The remaining text is based on my personal experience as an outsider to the community. In my opinion, one of the main challenges for the LTER community is to determine how to establish the means to effectively communicate the accomplishments and research efforts of its members. For example, at my university, I collaborate with scientists conducting research at the Jornada-LTER site. However, I am unaware of other research efforts at this site. My only contact with the LTER community is through the scientists with whom I collaborate. Other efforts are hard to discover.  As a result, it is possible that other research efforts on data quality are being conducted at the same research site without others being aware. Thus, scientists lose the opportunity to collaborate and share information.

In addition, it appears that the LTER sites are further subdivided into smaller, individual communities each with its own data procedures. For instance, my research work has a component that involves identifying data quality processes that are common to the scientific communities that collect data through sensors. As soon as I started working on this component, I recognized that even the communities sensing the same type of data, e.g., Eddy covariance data, had different data quality processes. In addition, the data analysis and data verification infrastructures are different. Thus, attaining inter-operability and sharing data procedures between sites can be extremely difficult. 

Another challenge is how to document and share the data standards and processes that should be common for the different LTER research sites. For example, I came across a well known issue in the data quality community as I was working on my research.  Other approaches face the same issue of having to adapt to the formats of different data loggers. Consequently, data files need to be parsed and analyzed. Such a challenge has been addressed through the development of different “parsers” that read and interpret the data files. However, such an approach is not scalable because a new parser has to be developed for every type of data file that needs to be verified. This challenge could be addressed if the community defines a data standard for such data files. The standard, if endorsed by the community, would provide the means for scientific instrumentation vendors to develop instruments that generate consistent data formats. A similar need is evident with the data quality standards, e.g., measurement units, that could facilitate specification of data properties of interest.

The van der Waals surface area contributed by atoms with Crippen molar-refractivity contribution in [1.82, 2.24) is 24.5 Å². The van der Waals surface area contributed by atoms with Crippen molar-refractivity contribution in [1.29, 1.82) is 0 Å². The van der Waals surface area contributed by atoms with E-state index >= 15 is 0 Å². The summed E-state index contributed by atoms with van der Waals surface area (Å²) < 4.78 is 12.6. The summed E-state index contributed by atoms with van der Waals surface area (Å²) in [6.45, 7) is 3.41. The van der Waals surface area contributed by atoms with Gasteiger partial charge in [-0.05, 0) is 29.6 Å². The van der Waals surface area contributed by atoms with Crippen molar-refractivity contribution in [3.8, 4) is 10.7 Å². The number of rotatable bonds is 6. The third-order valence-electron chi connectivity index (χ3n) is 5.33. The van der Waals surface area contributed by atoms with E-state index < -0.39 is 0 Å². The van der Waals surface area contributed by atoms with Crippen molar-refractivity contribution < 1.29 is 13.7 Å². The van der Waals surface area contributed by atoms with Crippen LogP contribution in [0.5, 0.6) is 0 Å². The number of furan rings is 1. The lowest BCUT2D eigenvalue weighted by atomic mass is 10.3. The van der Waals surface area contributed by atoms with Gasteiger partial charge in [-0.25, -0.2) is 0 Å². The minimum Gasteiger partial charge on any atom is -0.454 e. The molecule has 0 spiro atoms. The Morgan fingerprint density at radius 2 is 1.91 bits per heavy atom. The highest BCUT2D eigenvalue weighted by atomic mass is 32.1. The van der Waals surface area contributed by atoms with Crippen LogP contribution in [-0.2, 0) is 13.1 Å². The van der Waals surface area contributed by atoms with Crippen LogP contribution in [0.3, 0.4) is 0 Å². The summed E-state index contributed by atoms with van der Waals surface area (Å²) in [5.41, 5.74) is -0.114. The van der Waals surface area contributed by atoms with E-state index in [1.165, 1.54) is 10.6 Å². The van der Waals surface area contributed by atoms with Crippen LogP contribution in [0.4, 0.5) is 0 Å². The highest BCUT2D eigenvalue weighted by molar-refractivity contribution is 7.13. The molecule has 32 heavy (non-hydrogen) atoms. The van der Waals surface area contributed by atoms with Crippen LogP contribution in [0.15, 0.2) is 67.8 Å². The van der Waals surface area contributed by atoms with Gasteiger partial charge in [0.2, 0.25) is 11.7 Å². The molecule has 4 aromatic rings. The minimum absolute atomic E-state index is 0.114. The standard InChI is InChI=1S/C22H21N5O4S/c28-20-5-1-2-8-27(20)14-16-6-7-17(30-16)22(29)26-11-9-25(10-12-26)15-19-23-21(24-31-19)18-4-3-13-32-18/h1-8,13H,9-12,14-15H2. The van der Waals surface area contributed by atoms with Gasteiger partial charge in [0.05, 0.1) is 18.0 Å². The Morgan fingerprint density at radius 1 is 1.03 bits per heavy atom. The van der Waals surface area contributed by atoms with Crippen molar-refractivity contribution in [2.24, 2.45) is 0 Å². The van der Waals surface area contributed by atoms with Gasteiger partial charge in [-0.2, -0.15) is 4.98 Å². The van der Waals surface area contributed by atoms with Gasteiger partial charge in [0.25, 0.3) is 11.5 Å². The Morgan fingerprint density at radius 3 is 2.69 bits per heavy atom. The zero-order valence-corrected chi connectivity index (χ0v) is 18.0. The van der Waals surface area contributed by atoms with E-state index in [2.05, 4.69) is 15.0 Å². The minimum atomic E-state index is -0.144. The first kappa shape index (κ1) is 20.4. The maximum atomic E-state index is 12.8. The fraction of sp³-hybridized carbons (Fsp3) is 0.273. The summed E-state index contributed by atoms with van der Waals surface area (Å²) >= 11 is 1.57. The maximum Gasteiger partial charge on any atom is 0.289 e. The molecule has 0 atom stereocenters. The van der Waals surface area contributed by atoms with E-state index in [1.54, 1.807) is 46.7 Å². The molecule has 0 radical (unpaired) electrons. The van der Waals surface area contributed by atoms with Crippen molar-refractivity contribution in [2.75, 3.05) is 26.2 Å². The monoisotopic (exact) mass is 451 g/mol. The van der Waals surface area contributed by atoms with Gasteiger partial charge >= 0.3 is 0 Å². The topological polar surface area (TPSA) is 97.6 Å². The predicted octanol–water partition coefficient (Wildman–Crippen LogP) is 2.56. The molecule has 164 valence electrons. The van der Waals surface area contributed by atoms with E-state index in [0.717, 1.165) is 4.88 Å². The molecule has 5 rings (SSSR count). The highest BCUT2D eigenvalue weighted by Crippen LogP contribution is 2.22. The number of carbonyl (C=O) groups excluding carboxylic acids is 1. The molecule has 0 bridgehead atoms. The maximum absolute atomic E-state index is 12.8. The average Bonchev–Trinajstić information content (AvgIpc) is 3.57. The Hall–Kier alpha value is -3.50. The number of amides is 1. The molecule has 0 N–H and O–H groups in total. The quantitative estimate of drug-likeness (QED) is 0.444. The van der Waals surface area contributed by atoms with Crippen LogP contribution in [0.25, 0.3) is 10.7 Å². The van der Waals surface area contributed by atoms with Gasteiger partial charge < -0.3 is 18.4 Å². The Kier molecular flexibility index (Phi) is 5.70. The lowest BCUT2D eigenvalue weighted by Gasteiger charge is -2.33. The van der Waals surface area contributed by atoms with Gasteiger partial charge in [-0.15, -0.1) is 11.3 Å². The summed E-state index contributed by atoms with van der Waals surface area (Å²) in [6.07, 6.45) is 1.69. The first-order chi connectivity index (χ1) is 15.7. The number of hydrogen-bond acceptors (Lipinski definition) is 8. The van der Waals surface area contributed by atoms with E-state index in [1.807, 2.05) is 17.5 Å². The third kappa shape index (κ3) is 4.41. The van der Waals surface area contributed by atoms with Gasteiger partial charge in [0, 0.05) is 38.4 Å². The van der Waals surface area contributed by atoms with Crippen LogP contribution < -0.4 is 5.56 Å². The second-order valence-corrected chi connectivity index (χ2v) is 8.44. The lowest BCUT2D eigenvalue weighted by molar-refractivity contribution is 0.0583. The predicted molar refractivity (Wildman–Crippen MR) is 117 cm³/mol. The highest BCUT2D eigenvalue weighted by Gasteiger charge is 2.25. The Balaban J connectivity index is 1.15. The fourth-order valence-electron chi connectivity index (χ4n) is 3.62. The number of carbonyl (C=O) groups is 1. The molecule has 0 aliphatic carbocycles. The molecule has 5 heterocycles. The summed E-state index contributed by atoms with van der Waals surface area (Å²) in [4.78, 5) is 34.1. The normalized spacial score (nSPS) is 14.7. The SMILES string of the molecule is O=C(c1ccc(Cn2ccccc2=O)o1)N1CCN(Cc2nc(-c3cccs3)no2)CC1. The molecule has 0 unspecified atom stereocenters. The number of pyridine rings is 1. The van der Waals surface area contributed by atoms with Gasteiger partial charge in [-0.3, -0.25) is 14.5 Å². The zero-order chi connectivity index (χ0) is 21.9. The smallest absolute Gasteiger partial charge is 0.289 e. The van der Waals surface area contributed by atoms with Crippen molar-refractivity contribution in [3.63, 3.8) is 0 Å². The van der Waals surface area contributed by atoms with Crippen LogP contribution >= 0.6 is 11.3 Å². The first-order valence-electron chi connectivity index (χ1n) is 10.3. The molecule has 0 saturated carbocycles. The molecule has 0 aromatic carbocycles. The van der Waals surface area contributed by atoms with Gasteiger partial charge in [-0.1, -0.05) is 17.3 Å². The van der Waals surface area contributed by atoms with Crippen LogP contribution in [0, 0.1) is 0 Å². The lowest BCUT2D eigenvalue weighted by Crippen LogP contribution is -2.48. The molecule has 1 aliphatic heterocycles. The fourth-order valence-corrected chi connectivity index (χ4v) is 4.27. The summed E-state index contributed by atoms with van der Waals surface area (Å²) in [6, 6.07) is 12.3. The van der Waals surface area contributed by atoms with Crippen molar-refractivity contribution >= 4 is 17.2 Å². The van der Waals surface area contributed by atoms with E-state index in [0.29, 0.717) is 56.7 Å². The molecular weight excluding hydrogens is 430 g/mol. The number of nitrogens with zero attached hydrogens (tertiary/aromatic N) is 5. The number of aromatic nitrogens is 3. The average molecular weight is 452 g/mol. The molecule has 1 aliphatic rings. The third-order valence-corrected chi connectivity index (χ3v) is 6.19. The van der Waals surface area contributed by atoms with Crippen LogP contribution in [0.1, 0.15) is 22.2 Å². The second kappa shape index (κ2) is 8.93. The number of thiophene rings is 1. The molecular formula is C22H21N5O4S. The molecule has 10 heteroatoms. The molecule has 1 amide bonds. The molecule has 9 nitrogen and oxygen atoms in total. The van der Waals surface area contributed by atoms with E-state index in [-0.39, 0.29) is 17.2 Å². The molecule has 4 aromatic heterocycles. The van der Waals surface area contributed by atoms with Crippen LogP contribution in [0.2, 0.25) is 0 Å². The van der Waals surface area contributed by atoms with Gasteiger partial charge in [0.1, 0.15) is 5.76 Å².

The good news is that the LTER community has been building the sense of community needed for scientists to have confidence in the work of other colleagues. I find it promising that contrary to the common belief that scientists are reluctant to share openly collected and derived datasets, I find that scientists are willing to share the processes and tools used to create datasets.  However, the fact that different efforts, e.g., those related to data quality processes, overlap with each other (even though they are developed independently at different institutions) highlights the need to establish procedures and processes for documenting and sharing efforts within the community, as well as establishing standards.